Separates elements in a collection into multiple output collections. The partitioning function contains the logic that determines how to separate the elements of the input collection into each resulting partition output collection.
The number of partitions must be determined at graph construction time. You cannot determine the number of partitions in mid-pipeline
See more information in the Beam Programming Guide.
In the following examples, we create a pipeline with a
PCollection of produce with their icon, name, and duration.
Then, we apply
Partition in multiple ways to split the
PCollection into multiple
Partition accepts a function that receives the number of partitions,
and returns the index of the desired partition for the element.
The number of partitions passed must be a positive integer,
and it must return an integer in the range
Example 1: Partition with a function
In the following example, we have a known list of durations.
We partition the
PCollection into one
PCollection for every duration type.
Example 2: Partition with a lambda function
We can also use lambda functions to simplify Example 1.
Example 3: Partition with multiple arguments
You can pass functions with multiple arguments to
They are passed as additional positional arguments or keyword arguments to the function.
In machine learning, it is a common task to split data into training and a testing datasets. Typically, 80% of the data is used for training a model and 20% is used for testing.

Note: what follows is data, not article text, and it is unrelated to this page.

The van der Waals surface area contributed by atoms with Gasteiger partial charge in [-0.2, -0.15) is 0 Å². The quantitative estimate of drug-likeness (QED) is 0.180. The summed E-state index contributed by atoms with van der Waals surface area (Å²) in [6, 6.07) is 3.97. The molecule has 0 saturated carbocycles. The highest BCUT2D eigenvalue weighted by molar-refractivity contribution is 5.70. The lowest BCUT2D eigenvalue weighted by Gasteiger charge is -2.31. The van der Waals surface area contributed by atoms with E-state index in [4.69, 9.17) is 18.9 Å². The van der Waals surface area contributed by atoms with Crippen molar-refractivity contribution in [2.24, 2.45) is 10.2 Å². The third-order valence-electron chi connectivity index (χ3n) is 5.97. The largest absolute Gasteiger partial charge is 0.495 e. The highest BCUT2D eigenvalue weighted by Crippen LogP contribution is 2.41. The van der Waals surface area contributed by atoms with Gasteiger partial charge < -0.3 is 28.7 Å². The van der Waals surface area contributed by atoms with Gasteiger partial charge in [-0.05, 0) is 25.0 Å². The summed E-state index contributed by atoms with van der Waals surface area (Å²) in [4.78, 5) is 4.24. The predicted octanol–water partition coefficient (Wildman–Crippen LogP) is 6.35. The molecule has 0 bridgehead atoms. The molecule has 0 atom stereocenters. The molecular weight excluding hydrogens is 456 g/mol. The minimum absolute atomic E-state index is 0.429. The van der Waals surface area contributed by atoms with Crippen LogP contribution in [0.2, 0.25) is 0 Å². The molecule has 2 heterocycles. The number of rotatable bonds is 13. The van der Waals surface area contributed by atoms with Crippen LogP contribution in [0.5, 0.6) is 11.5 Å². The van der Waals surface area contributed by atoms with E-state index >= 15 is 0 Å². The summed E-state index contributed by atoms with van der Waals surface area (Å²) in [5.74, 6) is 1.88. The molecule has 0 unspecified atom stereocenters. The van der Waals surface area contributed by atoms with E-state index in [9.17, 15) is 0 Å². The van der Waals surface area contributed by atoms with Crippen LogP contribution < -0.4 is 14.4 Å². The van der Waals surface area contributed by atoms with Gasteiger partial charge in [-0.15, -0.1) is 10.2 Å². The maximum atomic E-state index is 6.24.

In this example, we split a
PCollection dataset into training and testing datasets.
split_dataset, which takes the
and an additional argument
ratio is a list of numbers which represents the ratio of how many items will go into each partition.
num_partitions is used by
Partitions as a positional argument,
ratio are passed to
If we want an 80%/20% split, we can specify a ratio of
[8, 2], which means that for every 10 elements,
8 go into the first partition and 2 go into the second.
In order to determine which partition to send each element, we have different buckets.
For our case
[8, 2] has 10 buckets,
where the first 8 buckets represent the first partition and the last 2 buckets represent the second partition.
First, we check that the ratio list’s length corresponds to the
num_partitions we pass.
We then get a bucket index for each element, in the range from 0 to 9 (
We could do
hash(element) % len(ratio), but instead we sum all the ASCII characters of the
JSON representation to make it deterministic.
Finally, we loop through all the elements in the ratio and have a running total to
identify the partition index to which that bucket corresponds.
split_dataset function is generic enough to support any number of partitions by any ratio.
You might want to adapt the bucket assignment to use a more appropriate or randomized hash for your dataset.
- Filter is useful if the function is just deciding whether to output an element or not.
- ParDo is the most general elementwise mapping operation, and includes other abilities such as multiple output collections and side-inputs.
- CoGroupByKey performs a per-key equijoin.
Last updated on 2023/12/03
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